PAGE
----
FROM Rashed Rahman
Developing Threats to US and NATO Plans in Afghanistan In Washington yesterday, President Obama and Prime Minister Cameron promised to stay the course in Afghanistan. Today, Afghan President Karzai told US Defense Secretary Panetta he wants NATO to end its combat mission next year instead of 2014. He also said that troops now deployed in the countryside should be garrisoned only in large bases.
Developing Threats to US and NATO Plans in Afghanistan There were two major setbacks today for US efforts to wage war and negotiate peace in Afghanistan. President Karzai said NATO troops should leave the countryside and return to large bases, ending their combat mission next year instead of 2014, and the Taliban suspended conversations with the United States. The troop movement will put security for civilian developers in the hands of Afghan forces, with private aid companies already in fear for their safety . Many are already so worried they have plans to pull out, with the prospect of suing the US Agency for International Development for material breach of contract. We hear about growing threats to the scenario outlined by President Obama and Prime Minister Cameron this week in Washington.
Ten Years Later: the Death of Osama bin Laden At the White House today, President Obama bestowed Medals of Honor on two men who died in the Korean War. But he opened the ceremony with a comment about today's killing of Osama bin Laden by US Special Forces. After 9/11, and as time went on, Americans became increasingly skeptical that the al Qaeda leader would ever be captured. But the world's most hunted man was discovered in a fortified compound a few miles from Pakistan's capital city, Islamabad.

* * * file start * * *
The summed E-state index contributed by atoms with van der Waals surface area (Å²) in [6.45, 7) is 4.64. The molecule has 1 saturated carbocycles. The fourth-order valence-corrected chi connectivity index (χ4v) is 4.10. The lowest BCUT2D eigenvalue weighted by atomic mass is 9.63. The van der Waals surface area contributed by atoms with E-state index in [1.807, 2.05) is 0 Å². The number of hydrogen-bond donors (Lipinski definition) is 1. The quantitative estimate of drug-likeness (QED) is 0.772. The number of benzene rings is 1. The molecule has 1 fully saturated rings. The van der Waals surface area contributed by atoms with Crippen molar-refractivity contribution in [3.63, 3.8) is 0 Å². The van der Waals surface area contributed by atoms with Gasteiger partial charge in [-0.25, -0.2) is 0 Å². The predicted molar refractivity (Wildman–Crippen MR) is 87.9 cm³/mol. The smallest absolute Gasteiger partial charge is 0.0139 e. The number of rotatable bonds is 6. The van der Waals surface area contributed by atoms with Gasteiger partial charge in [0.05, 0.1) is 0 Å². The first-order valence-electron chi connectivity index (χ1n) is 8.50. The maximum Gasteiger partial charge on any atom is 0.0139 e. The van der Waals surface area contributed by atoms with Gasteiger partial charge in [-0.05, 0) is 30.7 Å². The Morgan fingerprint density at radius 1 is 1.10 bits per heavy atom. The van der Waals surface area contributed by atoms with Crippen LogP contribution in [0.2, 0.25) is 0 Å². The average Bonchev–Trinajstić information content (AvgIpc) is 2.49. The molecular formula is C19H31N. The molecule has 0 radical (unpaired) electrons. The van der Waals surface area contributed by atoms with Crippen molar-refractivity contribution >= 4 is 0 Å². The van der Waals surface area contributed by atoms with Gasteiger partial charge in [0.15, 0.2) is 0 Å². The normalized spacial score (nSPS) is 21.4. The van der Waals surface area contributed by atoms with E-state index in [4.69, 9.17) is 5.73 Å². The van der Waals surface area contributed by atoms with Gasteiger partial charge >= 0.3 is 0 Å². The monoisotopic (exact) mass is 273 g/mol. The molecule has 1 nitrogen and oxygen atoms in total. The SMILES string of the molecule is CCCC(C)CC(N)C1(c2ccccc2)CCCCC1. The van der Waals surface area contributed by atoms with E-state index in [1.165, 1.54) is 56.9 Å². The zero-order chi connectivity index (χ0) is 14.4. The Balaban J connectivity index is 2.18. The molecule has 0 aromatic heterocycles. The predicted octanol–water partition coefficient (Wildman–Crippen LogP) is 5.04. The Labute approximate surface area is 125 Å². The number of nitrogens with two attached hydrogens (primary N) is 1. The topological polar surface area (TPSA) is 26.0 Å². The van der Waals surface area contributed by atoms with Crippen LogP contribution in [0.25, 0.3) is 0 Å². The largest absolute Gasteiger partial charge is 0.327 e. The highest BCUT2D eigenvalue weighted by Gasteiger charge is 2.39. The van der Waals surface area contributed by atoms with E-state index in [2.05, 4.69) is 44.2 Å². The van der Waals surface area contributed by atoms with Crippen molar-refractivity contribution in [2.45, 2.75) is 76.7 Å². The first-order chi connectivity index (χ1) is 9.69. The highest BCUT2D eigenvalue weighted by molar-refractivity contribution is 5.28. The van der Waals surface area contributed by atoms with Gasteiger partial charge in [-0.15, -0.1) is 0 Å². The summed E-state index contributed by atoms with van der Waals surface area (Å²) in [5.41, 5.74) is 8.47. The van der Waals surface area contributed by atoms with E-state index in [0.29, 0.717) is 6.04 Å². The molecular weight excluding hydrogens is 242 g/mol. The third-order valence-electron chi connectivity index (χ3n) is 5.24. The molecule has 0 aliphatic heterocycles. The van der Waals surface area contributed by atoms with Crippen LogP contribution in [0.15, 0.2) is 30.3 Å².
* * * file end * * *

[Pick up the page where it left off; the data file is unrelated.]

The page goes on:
Ten Years Later: The Death of Osama bin Laden At the White House today, President Obama bestowed Medals of Honor on two men who died in the Korean War. But he opened the ceremony with a comment about yesterday's killing of Osama bin Laden by US Special Forces. After 9/11, and as time went on, Americans became increasingly skeptical that the al Qaeda leader would ever be captured. But the world's most hunted man was discovered in a fortified compound a few miles from Pakistan's capital city, Islamabad. The Pentagon says DNA analysis made a 100% identification of bin Laden's remains, and reports that photographs provide compelling evidence. Meantime, his body was buried at sea according to Islamic tradition and practice. Did official Pakistan know that bin Laden was hiding in a highly fortified compound under its nose? How did the US manage to find and kill him with a small cost in what's called "collateral damage?" What's the reaction in the Muslim world? What's the reaction here in the US? We get answers from the White House, from Pakistan, Cairo and elsewhere.
Governor of Pakistan’s Punjab Province Is Assassinated Pakistan is officially mourning the death of Salman Taseer , the Governor of the Punjab province, assassinated today by one of his own guards. The killing could affect efforts to keep Pakistan's coalition government from collapsing. Rasheed Rahman edits the Daily Times in Lahore, the capital of the Punjab.
The flight bumping heard around 'round the world Recent video of a passenger forcibly removed from a United Airlines plane is a worst-case example of what's happened since consolidation into just four US-based carriers. Management seems to be tone-deaf to a decline in service — and even abuse — of passengers.
100 days of executive action: Accomplishment or posturing? President Trump's first 100 days have featured a flood of high-profile executive orders. Which ones do what he says they do, and which ones don't? How are Trump voters feeling now?
Does 'hire American' mean fire a foreigner? US companies are allowed to hire employees from other countries with highly developed skills that can't be found here. President Trump says it's being abused as a way to find cheap foreign labor. We hear about the benefits—and the risks—of changing the H-1B program.